Cisco UCS Director: Key Concepts Illustrated In Big Pictures
During the last few months, I worked a lot with Cisco UCS Director on daily basis. As I wrote before, UCS Director is a powerful platform for you to manage and orchestrate infrastructures from VMware, Hyper-V, KVM, to the public clouds like Amazon, Azure.
Just like any other management platform, it abstracts the underlying infrastructure and operations using its own concepts and workflows. By exploring its Flex GUI, one can gradually get familiar with these concepts. It takes time to master a product, and no exception for UCS Director. Understanding key concepts and their relationships can help speed up the process significantly.
Lost VMs or Containers? Too Many Consoles? Too Slow GUI? Time to learn how to "Google" and manage your VMware and clouds in a fast and secure HTML5 App.
In the following two sections, I will try to explain these concepts with two UML class diagrams. Unlike other UML class diagrams, my focus is not to show what attributes and methods in each class, but rather what key concepts/components are there, and how they are related to each other. The second part is very important for understanding a key concept because the role of a component is mostly defined how it’s associated with others. Without big pictures, it’s sometimes not easy to fully understand a key concept or component in short time.
There are a variety of infrastructures in a physical data center. To abstract these, Cloud is used as common concept for vSphere, Hyper-V, and etc. On top of a cloud, multiple VDCs (virtual data center) can be created. Unlike data center in vSphere, the VDC does not represent resources. Instead, it aggregates different aspects of policies, like compute, storage, network, system, cost model, and options for lease, self service etc. To find out what exactly in each policy, you can take a look at the GUI form where you can find all the details.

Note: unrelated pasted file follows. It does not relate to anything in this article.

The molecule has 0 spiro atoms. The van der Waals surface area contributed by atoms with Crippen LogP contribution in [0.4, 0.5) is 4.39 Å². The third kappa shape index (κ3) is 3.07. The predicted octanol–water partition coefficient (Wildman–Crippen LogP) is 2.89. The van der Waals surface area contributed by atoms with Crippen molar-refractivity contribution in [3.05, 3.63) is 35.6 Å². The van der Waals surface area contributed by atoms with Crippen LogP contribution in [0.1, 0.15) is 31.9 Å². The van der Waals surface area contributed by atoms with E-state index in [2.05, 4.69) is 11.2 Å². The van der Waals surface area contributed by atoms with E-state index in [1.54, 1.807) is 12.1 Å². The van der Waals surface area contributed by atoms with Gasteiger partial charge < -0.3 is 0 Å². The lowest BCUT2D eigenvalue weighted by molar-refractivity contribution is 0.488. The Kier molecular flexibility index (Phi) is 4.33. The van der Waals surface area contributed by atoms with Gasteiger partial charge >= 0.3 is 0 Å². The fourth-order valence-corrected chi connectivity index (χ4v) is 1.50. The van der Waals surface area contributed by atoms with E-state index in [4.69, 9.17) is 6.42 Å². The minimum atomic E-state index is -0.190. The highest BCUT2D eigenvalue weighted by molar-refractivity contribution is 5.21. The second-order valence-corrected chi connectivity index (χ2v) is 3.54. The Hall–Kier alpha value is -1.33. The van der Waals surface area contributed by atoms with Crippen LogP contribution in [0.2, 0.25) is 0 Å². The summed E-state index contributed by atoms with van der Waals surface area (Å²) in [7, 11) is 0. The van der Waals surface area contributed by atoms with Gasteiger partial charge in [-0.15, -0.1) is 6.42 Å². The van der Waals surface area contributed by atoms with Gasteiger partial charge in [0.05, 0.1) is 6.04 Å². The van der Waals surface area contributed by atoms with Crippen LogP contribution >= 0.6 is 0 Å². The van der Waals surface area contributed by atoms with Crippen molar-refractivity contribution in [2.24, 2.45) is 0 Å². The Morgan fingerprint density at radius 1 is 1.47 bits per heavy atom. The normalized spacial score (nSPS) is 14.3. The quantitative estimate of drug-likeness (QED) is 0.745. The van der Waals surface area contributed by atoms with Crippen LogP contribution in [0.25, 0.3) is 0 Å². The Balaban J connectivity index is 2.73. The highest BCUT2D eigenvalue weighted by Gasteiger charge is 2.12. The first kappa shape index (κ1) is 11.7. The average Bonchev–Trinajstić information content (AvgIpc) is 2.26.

Associated with cloud is Catalog, which is essentially another name for virtual machine template. Because different cloud has its own virtual machine template format, the Catalog is cloud dependent. There could be multiple catalogs for one cloud.
Now, let’s take a look at the ownership of infrastructure. For that, the Group is used for group users in same organization. One Group can have zero to many VDCs, but any VDC must be owned by a Group.
For the Catalog, it’s much more flexible with many to many relationship. In other words, one group can have many Catalogs, and one catalog can belong to multiple Groups. This design allows re-use of Catalogs across multiple Groups.
The infrastructure and policies are not the end. They are means for the end that serves users with various operations like deploying new virtual machines. This is accomplished by ServiceRequest.
To submit a service request, a user selects a catalog that is pre-defined in a Group it belongs to, and then picks a VDC to operate on.
I just illustrated some key concepts in UCS Director on infrastructure, ownership, and service request. Hopefully you will find it’s easier to learn and use UCS Director after reading this.
Should you need consulting on UCS Director, please feel free to reach out to me.